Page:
P.S.S. my son is also 14, and I tell him daily that he makes me want to murder him for the things that he does. Is that too strong a comment? Is that bullying? There’s a reason hamsters eat their young.

    Liked by 2 people

    1. I wish my lesson for him had worked. It did for a day, this morning I had issues again. But I walked away from it and left him to deal with it on his own.

      Such a hard age to go through, I remember…sigh.


  4. My teenager is currently asleep upstairs because he was awake all night. When he wakes up determines if I feed him or he fends for himself. If its a reasonable mealtime, he can eat when I eat. Otherwise he’s on his own. He’s done with school until fall. So I don’t have to get him up early. The joys of having an almost 18 year old.

    Liked by 1 person

  5. We are living the EXACT same situation as you – lunches are a lottery – so much so that we have stopped making them. This has resulted in Miss 14 making herself chocolate spread sandwiches if she can get away with it. Miss 18 asks me to wake her up, and then grunts at me when I wake her. Lunchboxes regularly come home untouched – or are left at school until they have cultured new life forms. In other news, 18 fell out with us on Monday – she hasn’t sat down to any meals with us since.

    Liked by 2 people

  6. A great, entertaining read, better than the funnies.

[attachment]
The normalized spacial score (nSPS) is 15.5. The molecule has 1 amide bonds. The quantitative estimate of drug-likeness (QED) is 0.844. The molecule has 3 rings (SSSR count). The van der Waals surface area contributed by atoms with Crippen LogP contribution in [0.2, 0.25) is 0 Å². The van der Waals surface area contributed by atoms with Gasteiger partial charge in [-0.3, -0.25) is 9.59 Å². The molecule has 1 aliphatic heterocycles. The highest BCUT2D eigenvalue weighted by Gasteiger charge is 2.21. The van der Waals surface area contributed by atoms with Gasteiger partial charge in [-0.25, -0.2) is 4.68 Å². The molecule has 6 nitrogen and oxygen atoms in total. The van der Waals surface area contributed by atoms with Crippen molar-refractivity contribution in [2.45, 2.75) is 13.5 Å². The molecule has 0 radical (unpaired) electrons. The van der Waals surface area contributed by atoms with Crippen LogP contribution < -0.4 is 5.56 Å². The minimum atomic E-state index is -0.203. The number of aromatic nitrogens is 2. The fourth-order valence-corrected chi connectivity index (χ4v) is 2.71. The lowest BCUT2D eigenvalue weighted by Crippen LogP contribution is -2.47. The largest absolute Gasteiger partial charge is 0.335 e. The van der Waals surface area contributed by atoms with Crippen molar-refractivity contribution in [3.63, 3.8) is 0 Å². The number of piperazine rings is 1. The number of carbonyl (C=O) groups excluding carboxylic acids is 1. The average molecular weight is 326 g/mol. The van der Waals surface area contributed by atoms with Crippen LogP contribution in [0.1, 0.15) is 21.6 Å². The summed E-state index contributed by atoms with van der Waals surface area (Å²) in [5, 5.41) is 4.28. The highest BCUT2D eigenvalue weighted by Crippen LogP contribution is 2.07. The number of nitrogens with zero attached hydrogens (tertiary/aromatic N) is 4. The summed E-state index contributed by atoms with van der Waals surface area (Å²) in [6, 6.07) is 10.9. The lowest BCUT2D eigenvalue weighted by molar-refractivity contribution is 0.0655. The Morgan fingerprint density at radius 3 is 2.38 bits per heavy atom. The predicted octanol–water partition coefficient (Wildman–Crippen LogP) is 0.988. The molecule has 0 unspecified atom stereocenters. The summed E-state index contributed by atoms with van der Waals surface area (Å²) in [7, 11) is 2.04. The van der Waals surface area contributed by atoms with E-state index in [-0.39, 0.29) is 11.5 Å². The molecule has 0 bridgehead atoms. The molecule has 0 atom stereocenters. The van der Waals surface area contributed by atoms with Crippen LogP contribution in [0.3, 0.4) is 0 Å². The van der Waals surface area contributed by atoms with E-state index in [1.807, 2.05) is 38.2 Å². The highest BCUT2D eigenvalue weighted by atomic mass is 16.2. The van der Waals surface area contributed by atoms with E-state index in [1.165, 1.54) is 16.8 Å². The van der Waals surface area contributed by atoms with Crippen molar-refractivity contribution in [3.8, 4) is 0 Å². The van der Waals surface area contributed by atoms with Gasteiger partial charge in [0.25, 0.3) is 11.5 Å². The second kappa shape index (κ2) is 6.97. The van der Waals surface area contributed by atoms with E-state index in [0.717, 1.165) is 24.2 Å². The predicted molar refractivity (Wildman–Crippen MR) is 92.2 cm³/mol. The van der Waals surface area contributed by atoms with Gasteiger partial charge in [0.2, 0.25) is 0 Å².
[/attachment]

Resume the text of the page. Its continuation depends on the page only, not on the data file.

I can turn the page, or click away. You, however, are camped out in the middle of the adolescence.

    I don’t have kids, and I know I’m not equipped to deal with the conflicts. Nor am I really equipped to offer you anything other than a wish for strength and resolve. It sounds like you got this.

    Liked by 2 people

    1. Things have already improved…:) The boy child just needed a break and when he got it realized that maybe he’s not quite ready to be “on his own” just yet.

      Also the silence was good for both of us. 😉

      Liked by 2 people

  7. I think you have just shown us how we are all so different and how different your children are.
    I learnt very recently from my adult son that nagging helped him to “zone out” but when I stopped he had no one to blame except himself.
    Parenthood is an ongoing process which we are privileged to be able to be part of.
    Thoroughly enjoying your posts.

    Liked by 1 person

  8. This will pass….but you have a bit longer to go. My son use to say things like that all the time so I would go silent. They hate the silent treatment . Just go along with your day. and ask no questions if he says something nod . It works at times well it did for mine . lets say the teenage crap fades lol eventually . hang in there.

    Liked by 1 person

  9. Oh Claudette, I have no practical advice. The only thing I can say is that someday they will leave and someday all of this will be such a distant memory that the only thing you will note is just how wonderful each child was because they will turn into competent adults…someday…a long time from now 😉

    Liked by 3 people